• Saturday, July 13, 2024
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Japa: 300,000 West African migrants risk lives annually on dangerous routes

Japa: 300,000 West African migrants risk lives annually on dangerous routes

Each year, approximately 300,000 West African migrants embark on perilous journeys through the Sahara Desert and across the Mediterranean Sea, risking their lives in search of better opportunities in Europe and other developed nations.

Despite the significant dangers, including exploitation, human trafficking, and the threat of death, the flow of irregular migration shows no signs of abating, according to a 2023 report by the International Organization for Migration (IOM).

The IOM report highlighted the severe risks migrants face, including an estimated 5,000 deaths annually.

While migrants contribute to cultural exchange and diversity in host countries, they encounter significant challenges in integration, discrimination, and legal hurdles.

Read also: Nigerian migrants flee Sudan war, abandon studies and businesses

This surge in migration, according to the report is driven by high youth unemployment rates, which average 12.8% across West African countries, with Nigeria reporting a 19.6% rate in 2023, according to the National Bureau of Statistics.

It also noted that many West African youth seek higher education and vocational training opportunities not readily available in their home countries.

The phenomenon, known as the ‘Japa Syndrome,’ sees skilled Nigerians leaving for Europe and other developed countries. This issue was raised by Teresa Boteli of the IOM during a plenary presentation, noting the increasing rate of youth migration through dangerous routes.

In response, the Parliament of the Economic Community of West African States (ECOWAS) expressed concern and is strategising ways to halt this trend.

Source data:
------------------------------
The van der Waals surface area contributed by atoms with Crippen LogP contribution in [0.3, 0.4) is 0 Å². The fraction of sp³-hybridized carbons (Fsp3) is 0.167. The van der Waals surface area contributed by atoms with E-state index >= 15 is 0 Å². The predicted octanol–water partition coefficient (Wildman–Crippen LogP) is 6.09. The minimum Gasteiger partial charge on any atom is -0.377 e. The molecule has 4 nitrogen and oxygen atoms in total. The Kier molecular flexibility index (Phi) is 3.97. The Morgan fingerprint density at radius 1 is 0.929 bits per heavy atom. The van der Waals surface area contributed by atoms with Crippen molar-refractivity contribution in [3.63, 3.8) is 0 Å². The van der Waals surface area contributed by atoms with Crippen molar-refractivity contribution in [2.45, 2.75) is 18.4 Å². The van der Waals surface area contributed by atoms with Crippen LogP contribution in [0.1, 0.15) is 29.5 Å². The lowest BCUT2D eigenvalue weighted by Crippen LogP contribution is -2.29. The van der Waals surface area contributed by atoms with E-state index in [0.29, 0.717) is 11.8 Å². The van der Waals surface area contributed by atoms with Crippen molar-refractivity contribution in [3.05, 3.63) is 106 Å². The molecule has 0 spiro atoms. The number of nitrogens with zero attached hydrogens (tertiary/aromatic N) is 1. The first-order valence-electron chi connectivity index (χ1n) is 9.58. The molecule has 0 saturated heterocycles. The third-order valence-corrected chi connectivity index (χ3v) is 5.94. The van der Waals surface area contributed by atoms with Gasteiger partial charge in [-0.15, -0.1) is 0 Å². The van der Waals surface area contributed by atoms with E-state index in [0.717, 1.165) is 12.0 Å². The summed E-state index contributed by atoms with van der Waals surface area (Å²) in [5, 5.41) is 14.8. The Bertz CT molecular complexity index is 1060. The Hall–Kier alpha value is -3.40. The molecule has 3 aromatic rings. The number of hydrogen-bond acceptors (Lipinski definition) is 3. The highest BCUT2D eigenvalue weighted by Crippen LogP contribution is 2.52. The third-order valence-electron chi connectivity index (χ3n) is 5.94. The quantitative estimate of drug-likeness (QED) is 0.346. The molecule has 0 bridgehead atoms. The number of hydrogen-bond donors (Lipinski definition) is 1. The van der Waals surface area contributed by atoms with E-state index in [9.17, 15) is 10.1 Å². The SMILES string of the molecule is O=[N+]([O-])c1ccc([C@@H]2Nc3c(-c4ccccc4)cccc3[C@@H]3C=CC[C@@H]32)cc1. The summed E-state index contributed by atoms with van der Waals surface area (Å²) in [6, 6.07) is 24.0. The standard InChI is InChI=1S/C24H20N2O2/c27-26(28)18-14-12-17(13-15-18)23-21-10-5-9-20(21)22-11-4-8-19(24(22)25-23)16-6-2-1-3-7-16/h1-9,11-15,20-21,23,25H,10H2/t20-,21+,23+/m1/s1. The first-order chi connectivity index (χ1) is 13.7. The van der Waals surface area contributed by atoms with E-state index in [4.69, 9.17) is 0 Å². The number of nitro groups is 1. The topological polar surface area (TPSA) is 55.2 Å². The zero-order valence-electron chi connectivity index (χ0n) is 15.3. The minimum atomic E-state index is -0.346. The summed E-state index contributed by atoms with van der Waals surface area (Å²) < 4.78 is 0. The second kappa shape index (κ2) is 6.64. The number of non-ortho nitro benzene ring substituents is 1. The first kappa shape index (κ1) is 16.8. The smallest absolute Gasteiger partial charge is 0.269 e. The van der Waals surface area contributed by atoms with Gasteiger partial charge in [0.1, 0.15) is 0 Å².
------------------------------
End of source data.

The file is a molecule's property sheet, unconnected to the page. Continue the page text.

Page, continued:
At the First Ordinary Session of the ECOWAS Parliament 2024 in Abuja, presided over Memounatou Ibrahima, by the Speaker, lawmakers discussed investing in the skills and capacities of West African youth to benefit the sub-region.

Jibrin Barau, Deputy President of the Nigerian Senate, attributed the migration to conflicts, economic crises, and youth unemployment in the region.

He called for collective efforts to address these issues.

Benjamin Kalu, Deputy Speaker of Nigeria’s House of Representatives, emphasized the need for political will to create jobs, develop the solid mineral sector, and reduce reliance on oil and gas.

Awaji Abiante, Nigerian Member of the Parliament called for introspection into the root causes of youth migration, citing poor governance, corruption, and unaccountable leadership as significant factors.

He stressed the importance of electing credible leaders to manage resources prudently.

Read also: Japa: Cameroon, Niger share top spot for Nigerian migrants with UK, US

Mabinty Funna from Sierra Leone proposed strategies to reduce youth migration, including investing in education, promoting entrepreneurship and skills development, diversifying economies, supporting SMEs and improving the business environment.

Funna also emphasized the importance of developing infrastructure, enhancing trade and cooperation among ECOWAS countries, resolving conflicts, and leveraging digital economy opportunities to create job for young people in the region.

Orlando Diaz from Cape Verde warned that without urgent action, the situation could worsen.